Cleaning Services: Tidying Up And Getting Rid Of Stuff | Anyclean

updated: 16/11/2023


Well done!  You’ve done the hardest part of decluttering and have decided to get rid of a huge pile of odds and ends that are unwanted, unloved, unusable or should not be part of your life any more for whatever reason.  Perhaps you’ve just gone through a stressful transition time like a relationship breakup or losing your home, or you’ve just had a happy one like having to move towns because of that great new job.  Or perhaps you’ve just decided to bite the bullet and do it for no reason whatever.  Anyway, congratulations on having done the hard part and sorting out what no longer belongs in your home or in your life.

And now what are you going to do with it?  You have a huge pile of odds and ends that need to be disposed of in some way or other.  It is tempting to put the whole lot in a trailer or in a skip and take it to the local tip.  If the old stuff is baggage from a toxic relationship, this urge can be very tempting – certain things can smash (or be burned) in a very satisfying and liberating fashion.  But think before you throw.  Just because you’ve removed clutter and cleaned up your life does not mean you can clutter up the planet.  There are also people who would probably quite like to have the perfectly good stuff you’re throwing away.

If you want to do things the simple way, take the lot down to a charity that also deals with the rag trade/scrap metal.  They’ll sort out and resell the good stuff, and recycle what’s junk, and make money for a good cause into the process.  If you’re not sure what sorts of items a charity will take, phone up and ask first.  Some organisations prefer certain sorts of items.  For example, Dress for Success is always on the lookout for business clothes for disadvantaged women returning to (or entering) the workplace.  The Salvation Army takes clothes and old appliances and furniture of all sorts, as do many other religious-affiliated charities.  Several charities also take old computer gear – an online search finds these easily, and some take other appliances such as fridges or fluorescent bulbs for recycling.

Doing your own recycling is easy if you’re getting rid of old papers.  However, if you’re turfing out old bank statements or other items that may contain personal details, it can be wise to shred these first.  If you’ve got a lot of these, you can hire (or borrow) a proper shredder to do the job.  If it’s old bank statements you’re getting rid of, your bank may be able to shred them for you – they don’t want your detail being stolen and used for fraud any more than you do.  For a small amount of papers of this nature, it doesn’t take too long to slash them up by hand with a pair of scissors.  If the papers are leftovers from a toxic past, physically destroying them with your bare hands can be very therapeutic as a way of releasing anger, grief and guilt.  Even books can be treated in this way if the book you want to get rid of represents an old life you no longer want – it makes an excellent symbolic step of releasing and renouncing the past and purging it from your life.  After that, you can do as you please with the shredded bits – make them into papier-mâché or send them to the local paper recycling depot.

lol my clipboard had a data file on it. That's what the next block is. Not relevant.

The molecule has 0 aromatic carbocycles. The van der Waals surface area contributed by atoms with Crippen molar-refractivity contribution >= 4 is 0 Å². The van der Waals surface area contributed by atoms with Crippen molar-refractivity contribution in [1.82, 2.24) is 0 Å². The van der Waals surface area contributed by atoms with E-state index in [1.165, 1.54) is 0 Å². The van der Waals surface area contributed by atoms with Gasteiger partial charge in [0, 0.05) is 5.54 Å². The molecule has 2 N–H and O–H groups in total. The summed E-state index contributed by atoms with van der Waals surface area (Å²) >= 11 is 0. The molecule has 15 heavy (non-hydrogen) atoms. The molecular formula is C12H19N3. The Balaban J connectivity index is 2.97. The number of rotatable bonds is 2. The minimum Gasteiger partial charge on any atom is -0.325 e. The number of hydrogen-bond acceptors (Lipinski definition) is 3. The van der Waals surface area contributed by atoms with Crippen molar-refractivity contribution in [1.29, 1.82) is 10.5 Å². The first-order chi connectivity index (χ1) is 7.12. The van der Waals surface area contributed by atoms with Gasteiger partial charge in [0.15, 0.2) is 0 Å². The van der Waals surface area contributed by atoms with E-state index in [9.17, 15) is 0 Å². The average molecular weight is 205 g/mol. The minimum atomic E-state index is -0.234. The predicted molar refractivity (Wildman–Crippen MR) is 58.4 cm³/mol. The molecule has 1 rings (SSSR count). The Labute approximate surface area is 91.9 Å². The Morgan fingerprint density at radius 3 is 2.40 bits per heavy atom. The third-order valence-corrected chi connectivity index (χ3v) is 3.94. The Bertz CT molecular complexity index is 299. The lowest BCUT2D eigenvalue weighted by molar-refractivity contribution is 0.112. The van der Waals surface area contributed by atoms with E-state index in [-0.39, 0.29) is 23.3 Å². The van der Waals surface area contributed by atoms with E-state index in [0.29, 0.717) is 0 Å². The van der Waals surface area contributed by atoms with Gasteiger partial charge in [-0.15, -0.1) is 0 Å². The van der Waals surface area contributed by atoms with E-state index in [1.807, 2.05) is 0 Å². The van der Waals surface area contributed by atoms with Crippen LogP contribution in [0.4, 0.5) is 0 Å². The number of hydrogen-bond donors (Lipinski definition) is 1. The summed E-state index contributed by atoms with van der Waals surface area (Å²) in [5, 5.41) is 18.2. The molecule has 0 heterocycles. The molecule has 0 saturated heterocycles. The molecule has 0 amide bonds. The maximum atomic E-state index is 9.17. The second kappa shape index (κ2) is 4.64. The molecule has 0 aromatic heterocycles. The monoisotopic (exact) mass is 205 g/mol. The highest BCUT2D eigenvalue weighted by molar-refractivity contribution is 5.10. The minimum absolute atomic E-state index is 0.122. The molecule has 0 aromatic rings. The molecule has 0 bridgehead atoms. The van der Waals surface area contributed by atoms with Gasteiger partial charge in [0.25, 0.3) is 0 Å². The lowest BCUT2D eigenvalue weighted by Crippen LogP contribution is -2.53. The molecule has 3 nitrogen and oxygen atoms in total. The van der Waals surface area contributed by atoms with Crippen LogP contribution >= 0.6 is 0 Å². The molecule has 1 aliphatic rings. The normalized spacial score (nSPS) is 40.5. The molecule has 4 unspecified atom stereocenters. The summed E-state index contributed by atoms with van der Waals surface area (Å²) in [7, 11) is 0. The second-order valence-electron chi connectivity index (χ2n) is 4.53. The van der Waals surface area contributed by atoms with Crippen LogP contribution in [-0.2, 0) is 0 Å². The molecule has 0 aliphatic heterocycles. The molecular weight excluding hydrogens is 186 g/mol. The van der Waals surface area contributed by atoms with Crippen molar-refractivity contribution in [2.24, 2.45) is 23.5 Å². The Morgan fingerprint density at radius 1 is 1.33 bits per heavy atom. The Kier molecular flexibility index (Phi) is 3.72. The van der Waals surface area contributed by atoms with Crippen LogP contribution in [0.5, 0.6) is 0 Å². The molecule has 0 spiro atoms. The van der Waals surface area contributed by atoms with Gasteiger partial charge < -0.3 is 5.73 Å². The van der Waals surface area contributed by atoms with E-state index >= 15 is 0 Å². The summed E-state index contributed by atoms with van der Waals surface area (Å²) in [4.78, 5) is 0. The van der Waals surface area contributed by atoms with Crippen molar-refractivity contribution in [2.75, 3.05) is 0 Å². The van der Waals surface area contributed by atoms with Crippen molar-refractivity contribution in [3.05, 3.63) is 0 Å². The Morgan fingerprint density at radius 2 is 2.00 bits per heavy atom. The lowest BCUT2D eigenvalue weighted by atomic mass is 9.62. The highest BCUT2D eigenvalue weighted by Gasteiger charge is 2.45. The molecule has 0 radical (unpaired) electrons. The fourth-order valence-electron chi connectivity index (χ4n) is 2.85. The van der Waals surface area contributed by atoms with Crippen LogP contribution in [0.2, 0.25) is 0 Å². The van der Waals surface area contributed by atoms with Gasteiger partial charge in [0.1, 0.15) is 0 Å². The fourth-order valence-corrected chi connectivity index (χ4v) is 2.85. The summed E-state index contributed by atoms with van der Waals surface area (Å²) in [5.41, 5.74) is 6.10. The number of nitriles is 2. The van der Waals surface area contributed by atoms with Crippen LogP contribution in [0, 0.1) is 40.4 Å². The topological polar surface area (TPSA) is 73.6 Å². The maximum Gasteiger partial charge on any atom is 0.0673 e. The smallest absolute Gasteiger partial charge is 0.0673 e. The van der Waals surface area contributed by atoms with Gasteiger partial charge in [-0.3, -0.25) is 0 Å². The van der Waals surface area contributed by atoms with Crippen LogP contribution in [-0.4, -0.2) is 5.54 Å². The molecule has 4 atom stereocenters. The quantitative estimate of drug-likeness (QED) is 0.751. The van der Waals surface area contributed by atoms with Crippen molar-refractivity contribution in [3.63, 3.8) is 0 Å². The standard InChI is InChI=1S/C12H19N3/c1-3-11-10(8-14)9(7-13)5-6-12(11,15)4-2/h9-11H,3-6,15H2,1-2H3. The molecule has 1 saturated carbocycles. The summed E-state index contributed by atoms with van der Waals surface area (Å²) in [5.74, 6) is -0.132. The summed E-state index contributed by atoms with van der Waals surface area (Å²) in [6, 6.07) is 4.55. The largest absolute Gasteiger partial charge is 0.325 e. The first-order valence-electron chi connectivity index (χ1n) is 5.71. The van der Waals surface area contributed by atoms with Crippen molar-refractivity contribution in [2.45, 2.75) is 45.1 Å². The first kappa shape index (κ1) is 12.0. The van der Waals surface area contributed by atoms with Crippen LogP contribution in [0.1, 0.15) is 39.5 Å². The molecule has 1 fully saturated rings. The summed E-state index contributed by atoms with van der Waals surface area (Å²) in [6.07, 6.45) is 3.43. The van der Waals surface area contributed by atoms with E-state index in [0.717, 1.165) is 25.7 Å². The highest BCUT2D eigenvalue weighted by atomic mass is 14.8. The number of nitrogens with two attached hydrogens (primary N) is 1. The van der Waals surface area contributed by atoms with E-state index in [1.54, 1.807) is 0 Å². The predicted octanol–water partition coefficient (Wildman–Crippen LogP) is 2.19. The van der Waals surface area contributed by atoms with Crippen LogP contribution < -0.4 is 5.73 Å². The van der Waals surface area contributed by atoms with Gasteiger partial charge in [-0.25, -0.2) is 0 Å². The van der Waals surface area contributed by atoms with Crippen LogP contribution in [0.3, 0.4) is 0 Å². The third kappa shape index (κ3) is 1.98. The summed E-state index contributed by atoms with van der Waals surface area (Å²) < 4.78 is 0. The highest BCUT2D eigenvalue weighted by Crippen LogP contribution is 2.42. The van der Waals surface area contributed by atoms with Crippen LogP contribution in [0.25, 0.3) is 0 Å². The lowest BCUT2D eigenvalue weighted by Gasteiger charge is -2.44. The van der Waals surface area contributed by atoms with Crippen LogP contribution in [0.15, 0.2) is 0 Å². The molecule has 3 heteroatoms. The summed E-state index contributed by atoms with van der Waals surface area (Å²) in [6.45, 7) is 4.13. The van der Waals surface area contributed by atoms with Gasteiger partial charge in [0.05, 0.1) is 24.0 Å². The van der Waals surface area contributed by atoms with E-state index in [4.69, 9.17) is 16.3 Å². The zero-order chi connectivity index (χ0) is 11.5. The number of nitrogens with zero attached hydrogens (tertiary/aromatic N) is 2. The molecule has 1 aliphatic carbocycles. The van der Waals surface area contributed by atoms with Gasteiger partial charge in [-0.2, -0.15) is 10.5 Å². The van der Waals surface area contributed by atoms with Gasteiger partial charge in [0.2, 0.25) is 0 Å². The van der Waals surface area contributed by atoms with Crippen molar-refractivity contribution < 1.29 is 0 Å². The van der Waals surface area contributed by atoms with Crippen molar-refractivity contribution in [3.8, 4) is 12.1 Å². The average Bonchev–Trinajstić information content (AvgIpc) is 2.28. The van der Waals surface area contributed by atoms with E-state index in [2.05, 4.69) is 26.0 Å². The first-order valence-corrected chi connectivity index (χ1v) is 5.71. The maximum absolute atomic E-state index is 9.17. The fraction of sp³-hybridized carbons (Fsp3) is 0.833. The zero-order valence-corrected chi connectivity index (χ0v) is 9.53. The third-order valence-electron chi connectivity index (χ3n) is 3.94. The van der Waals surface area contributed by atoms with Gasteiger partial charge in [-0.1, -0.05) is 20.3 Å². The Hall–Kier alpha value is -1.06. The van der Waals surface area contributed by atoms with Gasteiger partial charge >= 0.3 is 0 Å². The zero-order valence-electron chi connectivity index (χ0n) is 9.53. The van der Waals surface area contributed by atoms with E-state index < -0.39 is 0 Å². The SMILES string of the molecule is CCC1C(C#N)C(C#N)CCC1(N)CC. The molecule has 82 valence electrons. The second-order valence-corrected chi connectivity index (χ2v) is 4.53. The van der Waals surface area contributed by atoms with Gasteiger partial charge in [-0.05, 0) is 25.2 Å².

Alternatively, you can try and turn the items into ready money.  One of the easiest ways to do this is to sell it on Ebay or a similar site.  However, if you have a huge number of items, the process of photographing them all, describing them all and posting them all online can be quite time-consuming.  Alternatively, you can have a good old-fashioned garage sale.  It’s best to enlist friends to help you with this.

To hold a garage sale, you’ll need to spend a bit of time labelling everything with prices and making sure you’ve got enough tables (and racks) to set thing out on.  Don’t be overambitious regarding prices – remember the main thing is to get rid of stuff, not to make a killing.  If the weather is chancy, you may want to actually hold the sale in your garage rather than in your front yard.  Remember to put up plenty of advertising and to have plenty of loose change on hand.  Don’t let people into your house – keep them all outside.  If you’re really organized, sell cups of coffee/tea/lemonade in paper cups as well – or even home made muffins.  You may not sell everything.  In this case, take the leftovers to a charity.

About the author 

Nick Vassilev

Nick blogs about cleaning. He is a cleaning expert with more than 25 years of experience. He is also an NCCA-certified carpet cleaner. Founder and CEO of Anyclean.